by Sylvie Kurtz
Perspective shows someone’s unique view the world. Many ways exist to view a scene. You could stand up high and look down with a wide-angle lens like a god watching his creation from above, taking everything in. This view sees all and knows all. You could zoom the lens in a bit and narrow the scope, showing the scene from several cameras, giving you different angles. Or you could install a camera in your main character’s head and show only his view of how things are.
It’s in the Details
Whatever view you choose, how each character within your scene views the situation will affect the details you choose to use to write the scene. A character’s perspective will affect the mood and tone of the scene, how he views the setting and other characters, how he speaks, and how he comes across.
Let’s take a couple: Eagle Scout, Sam, and his homebody wife, Shirley. Let’s take them for a weekend of camping. He loves camping; she hates it.
What Do You Want to Show?
Which viewpoint is the right one? The answer depends on what effect you want to achieve. Do you want to show the wife’s misery? Do you want to show the husband’s bond with nature? Do you want to show the husband’s disregard for his wife’s discomfort Your purpose for the scene leads to the perspective you’ll choose, and your perspective leads to your word choice and choice of details to paint a picture for your readers.
Shirley’s perspective: hates camping, feels put upon, plays the martyr.
Shirley couldn’t sleep.
Though the lap of the ocean waves offered a soothing lullaby, the baby fighting bedtime with a passion that would surely garner it a starring role in a horror movie raised her blood pressure several points. Sam’s air mattress crinkled like bubble wrap with each turn of his body, sawing on her nerves. The whine of mosquitoes had her jacking the sleeping bag over her head until sweat poured out of every pore. This wasn’t fair. Why did she always give in?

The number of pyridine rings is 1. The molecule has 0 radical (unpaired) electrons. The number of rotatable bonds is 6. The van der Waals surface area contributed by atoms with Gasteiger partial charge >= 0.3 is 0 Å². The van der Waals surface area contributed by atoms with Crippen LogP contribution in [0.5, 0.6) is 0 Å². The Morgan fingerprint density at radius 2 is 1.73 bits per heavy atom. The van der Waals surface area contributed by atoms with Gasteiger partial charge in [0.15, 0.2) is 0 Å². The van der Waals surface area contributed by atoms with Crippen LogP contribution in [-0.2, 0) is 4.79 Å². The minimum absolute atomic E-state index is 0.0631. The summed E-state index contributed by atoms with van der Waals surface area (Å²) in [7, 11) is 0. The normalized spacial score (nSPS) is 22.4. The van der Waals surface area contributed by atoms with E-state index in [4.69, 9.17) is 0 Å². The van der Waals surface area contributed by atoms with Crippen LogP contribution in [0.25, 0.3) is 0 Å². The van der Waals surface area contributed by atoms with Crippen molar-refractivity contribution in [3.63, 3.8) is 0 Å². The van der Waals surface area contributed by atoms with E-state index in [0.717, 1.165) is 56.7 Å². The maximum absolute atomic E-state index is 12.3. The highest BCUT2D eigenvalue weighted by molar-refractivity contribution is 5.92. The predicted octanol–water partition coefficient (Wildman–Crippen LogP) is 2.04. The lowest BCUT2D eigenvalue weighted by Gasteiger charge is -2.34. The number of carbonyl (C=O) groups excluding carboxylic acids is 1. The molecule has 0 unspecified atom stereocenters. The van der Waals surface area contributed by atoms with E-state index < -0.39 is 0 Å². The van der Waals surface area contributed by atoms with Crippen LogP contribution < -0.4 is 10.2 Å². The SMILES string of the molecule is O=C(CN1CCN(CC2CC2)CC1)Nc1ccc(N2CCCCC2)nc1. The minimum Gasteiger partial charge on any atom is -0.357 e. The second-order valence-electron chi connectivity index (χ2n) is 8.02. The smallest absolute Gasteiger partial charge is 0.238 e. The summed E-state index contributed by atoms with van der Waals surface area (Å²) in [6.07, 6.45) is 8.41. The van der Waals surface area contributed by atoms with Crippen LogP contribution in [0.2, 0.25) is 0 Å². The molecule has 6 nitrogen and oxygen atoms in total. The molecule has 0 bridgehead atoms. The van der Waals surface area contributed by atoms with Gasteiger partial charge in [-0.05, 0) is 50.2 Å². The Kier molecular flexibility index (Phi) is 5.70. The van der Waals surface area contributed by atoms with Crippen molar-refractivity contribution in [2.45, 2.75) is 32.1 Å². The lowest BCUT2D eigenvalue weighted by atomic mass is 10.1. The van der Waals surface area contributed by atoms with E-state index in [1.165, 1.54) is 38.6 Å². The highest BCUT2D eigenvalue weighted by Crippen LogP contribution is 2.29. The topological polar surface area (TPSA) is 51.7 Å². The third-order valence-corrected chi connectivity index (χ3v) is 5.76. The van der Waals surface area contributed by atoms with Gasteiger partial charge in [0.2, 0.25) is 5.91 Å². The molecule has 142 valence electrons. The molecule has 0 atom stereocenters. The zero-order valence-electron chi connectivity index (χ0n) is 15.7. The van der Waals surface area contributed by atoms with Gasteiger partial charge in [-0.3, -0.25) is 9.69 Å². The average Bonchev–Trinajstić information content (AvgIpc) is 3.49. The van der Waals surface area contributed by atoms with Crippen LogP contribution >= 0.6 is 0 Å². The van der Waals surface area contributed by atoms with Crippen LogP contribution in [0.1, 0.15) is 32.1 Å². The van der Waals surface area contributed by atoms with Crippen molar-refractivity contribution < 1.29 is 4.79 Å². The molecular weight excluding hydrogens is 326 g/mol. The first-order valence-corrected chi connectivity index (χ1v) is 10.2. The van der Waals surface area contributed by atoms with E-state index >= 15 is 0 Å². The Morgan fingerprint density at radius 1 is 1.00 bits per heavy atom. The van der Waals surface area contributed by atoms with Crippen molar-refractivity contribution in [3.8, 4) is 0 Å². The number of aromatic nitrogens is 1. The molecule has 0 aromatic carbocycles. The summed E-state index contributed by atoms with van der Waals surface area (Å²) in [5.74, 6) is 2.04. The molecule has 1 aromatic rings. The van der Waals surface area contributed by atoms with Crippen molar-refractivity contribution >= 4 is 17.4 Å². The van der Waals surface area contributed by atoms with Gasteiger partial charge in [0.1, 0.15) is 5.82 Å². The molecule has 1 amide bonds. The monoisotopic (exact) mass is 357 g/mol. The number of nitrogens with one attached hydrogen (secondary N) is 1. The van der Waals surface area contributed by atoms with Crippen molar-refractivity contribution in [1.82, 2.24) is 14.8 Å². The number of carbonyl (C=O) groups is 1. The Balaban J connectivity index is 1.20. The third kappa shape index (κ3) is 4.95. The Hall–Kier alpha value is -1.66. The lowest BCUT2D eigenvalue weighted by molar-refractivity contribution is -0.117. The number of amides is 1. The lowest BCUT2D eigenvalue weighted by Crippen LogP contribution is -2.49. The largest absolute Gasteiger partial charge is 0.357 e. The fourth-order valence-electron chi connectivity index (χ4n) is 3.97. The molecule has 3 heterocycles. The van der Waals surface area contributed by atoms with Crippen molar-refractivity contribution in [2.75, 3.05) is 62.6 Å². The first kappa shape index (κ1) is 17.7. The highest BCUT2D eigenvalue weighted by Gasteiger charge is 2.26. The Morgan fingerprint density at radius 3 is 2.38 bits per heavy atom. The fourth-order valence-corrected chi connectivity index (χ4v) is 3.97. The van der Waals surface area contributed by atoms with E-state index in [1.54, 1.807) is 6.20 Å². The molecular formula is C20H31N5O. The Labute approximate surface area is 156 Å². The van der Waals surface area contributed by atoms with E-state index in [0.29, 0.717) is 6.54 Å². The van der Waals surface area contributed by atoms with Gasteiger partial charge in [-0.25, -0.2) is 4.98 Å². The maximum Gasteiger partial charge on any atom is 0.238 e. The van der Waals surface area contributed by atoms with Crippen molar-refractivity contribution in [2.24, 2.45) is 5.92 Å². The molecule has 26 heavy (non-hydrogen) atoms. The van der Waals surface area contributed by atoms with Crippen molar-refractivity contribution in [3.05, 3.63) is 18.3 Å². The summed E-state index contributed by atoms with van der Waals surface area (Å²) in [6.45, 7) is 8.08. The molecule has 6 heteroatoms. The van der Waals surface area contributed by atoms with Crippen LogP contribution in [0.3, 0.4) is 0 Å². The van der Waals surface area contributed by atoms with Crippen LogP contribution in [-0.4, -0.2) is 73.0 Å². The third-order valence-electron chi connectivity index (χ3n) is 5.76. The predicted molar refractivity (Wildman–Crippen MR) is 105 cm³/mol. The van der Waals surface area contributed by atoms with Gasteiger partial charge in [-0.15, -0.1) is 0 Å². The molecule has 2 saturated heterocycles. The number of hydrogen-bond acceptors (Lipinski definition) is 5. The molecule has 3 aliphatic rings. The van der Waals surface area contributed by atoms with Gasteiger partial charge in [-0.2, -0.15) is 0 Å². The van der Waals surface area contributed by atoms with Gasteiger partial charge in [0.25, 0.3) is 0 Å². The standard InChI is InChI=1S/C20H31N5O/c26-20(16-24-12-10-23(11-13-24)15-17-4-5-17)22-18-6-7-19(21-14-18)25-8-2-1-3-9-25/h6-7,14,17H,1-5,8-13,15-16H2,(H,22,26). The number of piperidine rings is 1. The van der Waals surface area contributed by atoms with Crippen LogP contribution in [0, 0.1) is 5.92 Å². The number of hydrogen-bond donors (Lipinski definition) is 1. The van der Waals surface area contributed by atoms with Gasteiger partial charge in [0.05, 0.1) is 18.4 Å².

She turned to Sam, tanned face smooth and unlined in the moonlight. He’d done it on purpose, Shirley decided. He’d begged her to go camping, knowing she’d hate every second of it. He wanted to torture her, to make her so miserable he could point a finger at her, call her unreasonable, and have all his buddies commiserate with poor, patient Sam, stuck with such a bitch for a wife.
Well, she’d show him. She turned her back to Sam and punched the too-flat pillow. From now until they left in two days, he wouldn’t hear a peep of complaint from her. He’d bear no wife-induced war wounds to show off with pride.
Sam’s perspective: loves camping, feels recharged by nature, needs stress relief.
Standing on the bay’s edge, Sam took a deep breath, cleansing his lungs with the tang of ocean breeze and the clean scent of pine. The combination never failed to invigorate his blood. If he’d had a choice, he’d have spent his life outdoors, become a wilderness guide or a forest ranger. Instead he rode a desk, keeping up the family business, fulfilling three generations’ worth of expectations. This weekend was a slice of paradise he would savor again and again over the next few months.
He glanced at Shirley, swatting at mosquitoes that raised red welts along the fine curve of her calves. Why couldn’t she enjoy the commune with nature Why did she always have to fight He sighed and turned his gaze to the orange kayak at his feet. She’d hate him for going, for abandoning her, but he needed to unwind the knots the last contract negotiations had wound tighter than a noose.
He’d show her, he thought. He’d show her how much he appreciated her sacrifice. He launched the kayak into the rising tide. Right after he got back from his paddle.
By deciding on perspective before you write the scene, you can achieve a stronger, more focused scene that creates a richer experience for the reader.
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